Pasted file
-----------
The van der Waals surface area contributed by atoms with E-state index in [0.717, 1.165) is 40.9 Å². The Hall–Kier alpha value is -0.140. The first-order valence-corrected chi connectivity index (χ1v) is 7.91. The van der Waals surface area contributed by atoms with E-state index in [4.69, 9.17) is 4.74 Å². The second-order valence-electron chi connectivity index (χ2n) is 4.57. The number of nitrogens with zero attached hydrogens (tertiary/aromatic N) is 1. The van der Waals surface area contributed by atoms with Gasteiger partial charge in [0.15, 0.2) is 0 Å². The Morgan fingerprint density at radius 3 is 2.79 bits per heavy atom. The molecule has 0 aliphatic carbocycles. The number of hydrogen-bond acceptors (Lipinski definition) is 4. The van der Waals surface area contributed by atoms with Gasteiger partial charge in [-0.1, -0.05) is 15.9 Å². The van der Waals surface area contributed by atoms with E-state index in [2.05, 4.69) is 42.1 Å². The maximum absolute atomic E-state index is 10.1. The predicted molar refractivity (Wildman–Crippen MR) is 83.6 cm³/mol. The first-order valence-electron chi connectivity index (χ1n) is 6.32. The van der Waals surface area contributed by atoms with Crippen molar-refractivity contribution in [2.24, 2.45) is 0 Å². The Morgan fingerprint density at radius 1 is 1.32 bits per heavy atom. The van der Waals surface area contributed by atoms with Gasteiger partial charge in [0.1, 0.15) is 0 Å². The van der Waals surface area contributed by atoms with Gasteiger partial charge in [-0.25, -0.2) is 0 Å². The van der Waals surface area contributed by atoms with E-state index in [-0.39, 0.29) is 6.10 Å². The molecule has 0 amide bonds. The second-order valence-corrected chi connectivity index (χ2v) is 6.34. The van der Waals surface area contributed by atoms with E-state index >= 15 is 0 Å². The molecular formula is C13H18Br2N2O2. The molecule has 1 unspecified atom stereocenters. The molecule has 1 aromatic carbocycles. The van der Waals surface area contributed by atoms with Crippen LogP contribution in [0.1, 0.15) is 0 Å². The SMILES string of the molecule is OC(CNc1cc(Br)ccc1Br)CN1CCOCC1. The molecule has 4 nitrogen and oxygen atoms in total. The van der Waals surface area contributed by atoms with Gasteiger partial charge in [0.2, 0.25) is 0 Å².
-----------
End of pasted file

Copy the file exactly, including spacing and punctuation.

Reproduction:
The van der Waals surface area contributed by atoms with E-state index in [0.717, 1.165) is 40.9 Å². The Hall–Kier alpha value is -0.140. The first-order valence-corrected chi connectivity index (χ1v) is 7.91. The van der Waals surface area contributed by atoms with E-state index in [4.69, 9.17) is 4.74 Å². The second-order valence-electron chi connectivity index (χ2n) is 4.57. The number of nitrogens with zero attached hydrogens (tertiary/aromatic N) is 1. The van der Waals surface area contributed by atoms with Gasteiger partial charge in [0.15, 0.2) is 0 Å². The Morgan fingerprint density at radius 3 is 2.79 bits per heavy atom. The molecule has 0 aliphatic carbocycles. The number of hydrogen-bond acceptors (Lipinski definition) is 4. The van der Waals surface area contributed by atoms with Gasteiger partial charge in [-0.1, -0.05) is 15.9 Å². The van der Waals surface area contributed by atoms with E-state index in [2.05, 4.69) is 42.1 Å². The maximum absolute atomic E-state index is 10.1. The predicted molar refractivity (Wildman–Crippen MR) is 83.6 cm³/mol. The first-order valence-electron chi connectivity index (χ1n) is 6.32. The van der Waals surface area contributed by atoms with Crippen molar-refractivity contribution in [2.24, 2.45) is 0 Å². The Morgan fingerprint density at radius 1 is 1.32 bits per heavy atom. The van der Waals surface area contributed by atoms with Gasteiger partial charge in [0.1, 0.15) is 0 Å². The van der Waals surface area contributed by atoms with Gasteiger partial charge in [-0.25, -0.2) is 0 Å². The van der Waals surface area contributed by atoms with E-state index in [-0.39, 0.29) is 6.10 Å². The molecule has 0 amide bonds. The second-order valence-corrected chi connectivity index (χ2v) is 6.34. The van der Waals surface area contributed by atoms with E-state index >= 15 is 0 Å². The molecular formula is C13H18Br2N2O2. The molecule has 1 unspecified atom stereocenters. The molecule has 1 aromatic carbocycles. The van der Waals surface area contributed by atoms with Crippen LogP contribution in [0.1, 0.15) is 0 Å². The SMILES string of the molecule is OC(CNc1cc(Br)ccc1Br)CN1CCOCC1. The molecule has 4 nitrogen and oxygen atoms in total. The van der Waals surface area contributed by atoms with Gasteiger partial charge in [0.2, 0.25) is 0 Å².